​This subproject will focus on the social and professional community of itinerant showpeople by analysing the networks and legal conditions of their nomadic existence in relation to the establishment of several national and international guilds and leagues, as their occupation was recognized as a profession by the end of the 19th century. The fair was their business and living space at the same time. Guidelines, tradition and family bonds controlled life behind the fair. Itinerant theatres were indeed often family businesses, and this was important for their economic viability. They were related through strong social connections and the business was passed down from generation to generation. Their nomadic existence raises questions about how they organised themselves on a practical level, what their legal status was (and how this changed) and how they were related to other families and networks in popular science and entertainment. The project will also focus on how itinerant showpeople responded to changing regional legislations on migration, social security and employment (child labour laws, boarding schools for children of showpeople, etc.).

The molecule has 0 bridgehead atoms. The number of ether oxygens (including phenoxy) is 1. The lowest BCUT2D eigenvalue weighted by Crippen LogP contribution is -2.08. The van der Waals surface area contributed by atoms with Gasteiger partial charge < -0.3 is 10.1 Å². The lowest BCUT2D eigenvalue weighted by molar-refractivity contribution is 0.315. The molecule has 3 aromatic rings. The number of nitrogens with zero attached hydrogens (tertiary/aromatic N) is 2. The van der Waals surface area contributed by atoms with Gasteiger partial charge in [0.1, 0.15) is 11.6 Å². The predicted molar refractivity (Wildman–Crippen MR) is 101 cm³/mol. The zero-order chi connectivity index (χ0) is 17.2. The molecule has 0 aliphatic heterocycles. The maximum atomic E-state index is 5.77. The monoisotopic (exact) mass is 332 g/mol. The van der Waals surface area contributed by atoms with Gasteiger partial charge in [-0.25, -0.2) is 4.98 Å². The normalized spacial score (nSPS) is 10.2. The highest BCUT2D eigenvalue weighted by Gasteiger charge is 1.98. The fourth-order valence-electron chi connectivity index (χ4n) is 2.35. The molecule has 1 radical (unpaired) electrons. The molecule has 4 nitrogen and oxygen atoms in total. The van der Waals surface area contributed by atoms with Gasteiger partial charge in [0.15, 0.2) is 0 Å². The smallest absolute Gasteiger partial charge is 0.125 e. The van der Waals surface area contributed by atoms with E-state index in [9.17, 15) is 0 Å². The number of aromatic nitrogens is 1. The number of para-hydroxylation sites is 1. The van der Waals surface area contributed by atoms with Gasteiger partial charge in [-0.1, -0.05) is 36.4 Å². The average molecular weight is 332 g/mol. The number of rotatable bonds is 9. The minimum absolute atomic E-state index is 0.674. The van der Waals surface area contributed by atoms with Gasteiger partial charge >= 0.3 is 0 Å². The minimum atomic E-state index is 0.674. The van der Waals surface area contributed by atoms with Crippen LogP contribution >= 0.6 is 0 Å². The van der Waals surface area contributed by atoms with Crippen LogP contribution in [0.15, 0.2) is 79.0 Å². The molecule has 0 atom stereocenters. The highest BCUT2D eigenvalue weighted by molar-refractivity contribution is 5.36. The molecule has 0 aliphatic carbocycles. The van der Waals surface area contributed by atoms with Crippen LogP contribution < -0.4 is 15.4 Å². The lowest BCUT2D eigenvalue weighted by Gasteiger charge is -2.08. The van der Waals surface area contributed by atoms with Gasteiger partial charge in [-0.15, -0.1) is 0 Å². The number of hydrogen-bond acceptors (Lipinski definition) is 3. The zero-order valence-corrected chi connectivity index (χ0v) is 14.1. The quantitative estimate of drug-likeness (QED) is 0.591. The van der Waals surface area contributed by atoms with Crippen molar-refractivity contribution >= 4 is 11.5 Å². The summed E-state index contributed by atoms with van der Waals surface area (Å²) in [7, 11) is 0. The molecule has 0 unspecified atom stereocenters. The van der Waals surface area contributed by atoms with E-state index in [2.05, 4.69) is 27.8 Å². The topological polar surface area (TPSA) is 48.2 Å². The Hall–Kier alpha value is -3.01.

What were the sociocultural networks in which itinerant showpeople participated? How were they related through family and professional networks and other venues where science and technology were popularised (museums, observatories, scientific societies and World Expos)? How did these networks function on a social, practical and professional level? What was the relation and the difference between large booths from established showmen-entrepreneurs or families and smaller, regional and often less fortunate street showpeople? What was the role of impresarios?

Paris Amusement Park, 1932. Poster by Adolph Friedländer, Theater collection UvA (Allard Pierson)